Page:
5 Advantages of a True Leadership Pipeline

Leadership is a mixture of both poetry and plumbing, but unfortunately a lot more is written about the former than the later. The leadership systems and structure of a church are the major pieces of plumbing I am referring to today. For better or worse, they are defining factors in developing a leadership pipeline. Whether the church is small, mega, or multisite, it requires real work. Developing a leadership pipeline is not just reorganizing your org chart and implementing a clear training strategy. You are going to turn over some rocks and deal with whatever is underneath. Let’s look at systems then talk a bit about structure.

Systems are not ungodly. Your systems actually reveal your stewardship and how intentional you are with the people God has placed under your care. Systemization begins with auditing and documenting how you do what you do. Mapping out specific church processes and how they interact and overlap reveals more than you dreamed and maybe more than you feel comfortable exposing. These processes show what you truly value as a church and the gaps between your actual and aspirational values.

Take a look at your processes, forms, training,
 and so forth. In my previous church, I spearheaded the multisite ministry. By the time we launched our third campus, I had learned that if we didn’t have simple systems in place then we were headed for trouble. Nearly every time our pipeline got clogged and we had to take it apart to see what was wrong, the root cause was a systems issue.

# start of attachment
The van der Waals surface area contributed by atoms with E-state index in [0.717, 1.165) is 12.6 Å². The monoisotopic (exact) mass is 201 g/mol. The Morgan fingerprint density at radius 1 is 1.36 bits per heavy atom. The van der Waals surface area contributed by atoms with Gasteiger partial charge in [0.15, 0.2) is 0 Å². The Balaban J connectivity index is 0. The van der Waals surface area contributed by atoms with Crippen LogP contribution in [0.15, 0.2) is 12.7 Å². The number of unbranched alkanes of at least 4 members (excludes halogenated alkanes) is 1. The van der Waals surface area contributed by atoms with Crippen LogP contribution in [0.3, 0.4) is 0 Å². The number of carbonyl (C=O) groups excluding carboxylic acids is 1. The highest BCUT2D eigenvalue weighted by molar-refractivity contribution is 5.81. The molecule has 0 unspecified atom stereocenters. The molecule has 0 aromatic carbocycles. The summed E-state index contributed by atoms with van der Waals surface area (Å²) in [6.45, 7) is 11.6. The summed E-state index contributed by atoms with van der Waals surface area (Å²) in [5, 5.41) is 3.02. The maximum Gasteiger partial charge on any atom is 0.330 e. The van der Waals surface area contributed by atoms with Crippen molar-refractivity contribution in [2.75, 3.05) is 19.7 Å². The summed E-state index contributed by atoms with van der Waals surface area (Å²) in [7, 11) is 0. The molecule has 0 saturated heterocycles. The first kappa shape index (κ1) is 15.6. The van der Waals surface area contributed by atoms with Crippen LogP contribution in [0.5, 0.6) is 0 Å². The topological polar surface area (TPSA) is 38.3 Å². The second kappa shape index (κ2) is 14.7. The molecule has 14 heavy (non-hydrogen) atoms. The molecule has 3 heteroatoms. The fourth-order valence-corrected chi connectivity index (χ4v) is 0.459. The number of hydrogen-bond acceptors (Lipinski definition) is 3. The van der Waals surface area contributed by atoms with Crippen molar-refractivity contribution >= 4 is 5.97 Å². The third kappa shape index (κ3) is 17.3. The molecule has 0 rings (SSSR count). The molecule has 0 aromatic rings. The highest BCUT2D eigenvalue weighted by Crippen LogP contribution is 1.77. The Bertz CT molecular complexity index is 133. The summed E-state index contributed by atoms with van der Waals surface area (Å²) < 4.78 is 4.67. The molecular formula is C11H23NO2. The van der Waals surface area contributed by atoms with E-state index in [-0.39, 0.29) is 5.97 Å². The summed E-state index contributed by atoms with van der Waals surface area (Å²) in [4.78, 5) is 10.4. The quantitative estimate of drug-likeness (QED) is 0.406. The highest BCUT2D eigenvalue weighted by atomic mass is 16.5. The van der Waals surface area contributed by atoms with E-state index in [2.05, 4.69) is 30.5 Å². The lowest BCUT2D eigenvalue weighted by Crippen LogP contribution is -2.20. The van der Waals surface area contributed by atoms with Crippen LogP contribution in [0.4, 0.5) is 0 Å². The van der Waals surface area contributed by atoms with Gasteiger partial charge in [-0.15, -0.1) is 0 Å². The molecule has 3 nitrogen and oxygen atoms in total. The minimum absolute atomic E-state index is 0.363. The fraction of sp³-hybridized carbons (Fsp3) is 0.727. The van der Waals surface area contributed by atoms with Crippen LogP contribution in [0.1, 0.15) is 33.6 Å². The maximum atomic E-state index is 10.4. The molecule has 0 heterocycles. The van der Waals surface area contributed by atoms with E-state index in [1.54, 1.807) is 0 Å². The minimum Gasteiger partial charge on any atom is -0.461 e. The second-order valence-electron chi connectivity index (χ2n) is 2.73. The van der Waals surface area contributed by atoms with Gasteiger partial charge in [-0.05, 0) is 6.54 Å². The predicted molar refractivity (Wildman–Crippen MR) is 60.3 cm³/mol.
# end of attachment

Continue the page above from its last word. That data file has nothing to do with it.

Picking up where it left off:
Structure determines the working relationships between pastors, staff members, leaders, and volunteers as well as the relationships between peers at each level. Structure provides the foundation on which the systems and standard operating procedures rest. Analyze your church’s ministries. This analysis will determine what type of structure is best for your church. Study the dependency between different ministry areas.

Assess your church’s methods of communication. How your staff members and leaders communicate with
 each other is a key factor in aligning systems and processes. Regardless of how you decide
 to structure your leadership pipeline, alignment must exist across the organization. Some ministries will require more layers of leadership or more volunteers. However the levels, titles, and basic job descriptions should contain a common language.

This will be difficult for many of your people to handle. The upfront investment is time consuming, you are sure to uncover issues that need to be addressed, and the keepers of the status quo will be crying foul. However, if you persevere and walk your team through a full audit and realignment, you will be well on your way to creating a true leadership pipeline and the payoff brings you five key advantages:

  1. People identify their next steps.
  2. Provides systems clarity for development.
  3. Creates pathways for growth and development.
  4. Enables diagnosis of where and why your pipeline is clogged.
  5. Aligns language and positions across the organization.